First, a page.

MACON, Ga. — A young couple is taking on the challenge of giving an old house new life.
The home at 2733 Hillcrest Avenue has sat there for over 100 years. It was deemed one of Macon's Fading Five – a list of the city's endangered historic properties that leaders say should be preserved, curated by Historic Macon Foundation.
Located in the Cherokee Heights district, the first owner of the home was a man named Guy E. Paine who was recruited from Chicago to work for the Penn Mutual Insurance Company. The house has been foreclosed twice since 1988.
“It’s pretty much left to decompose since then,” Trenton Mosely said. “We’re in love with it and we want to fix it up and make it as beautiful as it was.”
Overgrown with weeds, the Italian Renaissance-style home sat vacant for over 20 years. Rachelle Wilson and Trent Mosely decided to change that.
“We got engaged in the house the day we closed on January 15,” Wilson said.
The couple met in November 2018 when they were both working with organizations involved with historic preservation -- Mosely with a custom woodworking shop and Wilson with Historic Macon. That’s how they came across the Guy E. Paine House.
Wilson was responsible for photographing the buildings for the Fading Five.
“As we started dating, we used to come by, we used to drive by and just look at it,” Wilson said.
The house features several bedrooms, bathrooms, a second floor, and a large living room. It also has an atrium in the center, where the celling is made of glass to let the natural light beam through and sun kiss the living plants that grow inside the home.
“We just started falling in love with it and we started dreaming of our lives here together and seeing our future with this house,” Wilson said.
They're starting to re-build and renovate this house on Hillcrest Avenue, so they can start building their life together inside of it together too.
"Primarily we want to keep the spirit of the house alive. I mean, there’s a lot of things we could do to change the house considerably, but it’s so unique. I think to change it would almost be criminal because it’s so beautiful on the inside and out,” Mosely said.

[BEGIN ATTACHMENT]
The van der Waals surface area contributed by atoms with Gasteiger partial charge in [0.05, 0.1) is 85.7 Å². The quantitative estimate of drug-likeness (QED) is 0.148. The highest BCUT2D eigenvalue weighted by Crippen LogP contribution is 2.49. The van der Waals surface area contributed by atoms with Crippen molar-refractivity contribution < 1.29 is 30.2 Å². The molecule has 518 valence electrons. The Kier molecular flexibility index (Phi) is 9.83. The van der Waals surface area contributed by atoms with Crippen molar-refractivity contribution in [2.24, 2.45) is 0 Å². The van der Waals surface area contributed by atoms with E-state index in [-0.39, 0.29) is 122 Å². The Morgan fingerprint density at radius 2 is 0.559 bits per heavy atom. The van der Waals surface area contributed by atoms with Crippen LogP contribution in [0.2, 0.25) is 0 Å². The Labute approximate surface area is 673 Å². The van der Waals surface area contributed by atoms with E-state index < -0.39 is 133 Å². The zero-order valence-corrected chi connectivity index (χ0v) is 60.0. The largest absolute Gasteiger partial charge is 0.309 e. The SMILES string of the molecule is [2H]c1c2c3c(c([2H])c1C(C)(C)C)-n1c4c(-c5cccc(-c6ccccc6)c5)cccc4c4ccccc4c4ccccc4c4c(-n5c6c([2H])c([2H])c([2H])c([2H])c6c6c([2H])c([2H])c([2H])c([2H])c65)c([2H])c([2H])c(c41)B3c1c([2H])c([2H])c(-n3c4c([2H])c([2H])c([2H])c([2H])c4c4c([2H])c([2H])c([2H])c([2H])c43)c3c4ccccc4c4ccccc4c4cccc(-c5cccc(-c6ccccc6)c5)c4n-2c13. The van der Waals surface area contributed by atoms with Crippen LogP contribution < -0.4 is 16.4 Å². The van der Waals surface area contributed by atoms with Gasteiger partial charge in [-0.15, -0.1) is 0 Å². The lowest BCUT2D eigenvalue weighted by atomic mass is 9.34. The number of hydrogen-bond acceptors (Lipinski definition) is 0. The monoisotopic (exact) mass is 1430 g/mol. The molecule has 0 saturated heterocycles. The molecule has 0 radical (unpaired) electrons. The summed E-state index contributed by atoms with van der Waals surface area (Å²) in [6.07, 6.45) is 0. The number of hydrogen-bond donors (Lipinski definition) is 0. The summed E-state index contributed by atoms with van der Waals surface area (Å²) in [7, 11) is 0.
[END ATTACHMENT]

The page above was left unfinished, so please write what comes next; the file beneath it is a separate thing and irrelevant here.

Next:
In under a month, Wilson and Mosely cleared plenty of plant overgrowth, re-plumed the home, pumped water out of the basement and re-sealed it, started remodeling the bathroom and more.
They’re working on preserving the history as much as possible.
“There’s still a lot of blank canvas to it,” Wilson said.
Wilson and Mosely say their love of history, preservation, and Macon brought them together. They say the home is a “physical embodiment of all the things” they bonded over.
“I think it’s really going to create a special bond between us and be a special thing in our lives and hopefully something we can live through the rest of our lives happily in,” Mosely said.
Wilson says not everyone was on board when the couple first purchased their home.
“When we first were talking about this house, we would show it to people and they would say, ‘We don’t see it. We just see a lot of work. We see a lot of money. We see a lot of struggle. We see a lot of fights,'” Wilson said. “They would tell us all the things they see that weren’t positive and we’re inviting people to dream with us."
She says they want people to join them in seeing what this home and many other homes in Macon can be.
“This house is for us, but there are other houses in town that can be that for somebody else,” Wilson said.
The new couple is sharing their preservation story on social media, bringing the community along for their ride to restoration.
You can follow their journey on Instagram at @hillcrest_renaissance.